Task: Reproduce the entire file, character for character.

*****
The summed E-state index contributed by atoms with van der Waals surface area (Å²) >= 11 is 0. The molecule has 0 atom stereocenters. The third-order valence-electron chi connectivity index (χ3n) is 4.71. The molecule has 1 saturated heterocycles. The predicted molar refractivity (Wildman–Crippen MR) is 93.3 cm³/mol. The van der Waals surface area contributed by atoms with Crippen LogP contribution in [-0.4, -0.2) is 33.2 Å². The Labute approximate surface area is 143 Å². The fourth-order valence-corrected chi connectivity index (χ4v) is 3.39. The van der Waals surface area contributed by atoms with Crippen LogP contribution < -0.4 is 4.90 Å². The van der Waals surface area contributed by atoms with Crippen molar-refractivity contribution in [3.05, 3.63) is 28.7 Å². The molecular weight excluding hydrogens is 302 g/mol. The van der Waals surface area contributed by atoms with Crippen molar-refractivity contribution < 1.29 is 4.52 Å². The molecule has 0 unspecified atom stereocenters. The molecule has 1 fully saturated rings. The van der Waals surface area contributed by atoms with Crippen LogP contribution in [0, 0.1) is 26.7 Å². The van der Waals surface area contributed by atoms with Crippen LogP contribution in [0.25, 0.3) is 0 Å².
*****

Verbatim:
The summed E-state index contributed by atoms with van der Waals surface area (Å²) >= 11 is 0. The molecule has 0 atom stereocenters. The third-order valence-electron chi connectivity index (χ3n) is 4.71. The molecule has 1 saturated heterocycles. The predicted molar refractivity (Wildman–Crippen MR) is 93.3 cm³/mol. The van der Waals surface area contributed by atoms with Crippen LogP contribution in [-0.4, -0.2) is 33.2 Å². The Labute approximate surface area is 143 Å². The fourth-order valence-corrected chi connectivity index (χ4v) is 3.39. The van der Waals surface area contributed by atoms with Crippen LogP contribution < -0.4 is 4.90 Å². The van der Waals surface area contributed by atoms with Crippen molar-refractivity contribution in [3.05, 3.63) is 28.7 Å². The molecular weight excluding hydrogens is 302 g/mol. The van der Waals surface area contributed by atoms with Crippen molar-refractivity contribution < 1.29 is 4.52 Å². The molecule has 0 unspecified atom stereocenters. The molecule has 1 fully saturated rings. The van der Waals surface area contributed by atoms with Crippen LogP contribution in [0, 0.1) is 26.7 Å². The van der Waals surface area contributed by atoms with Crippen LogP contribution in [0.25, 0.3) is 0 Å².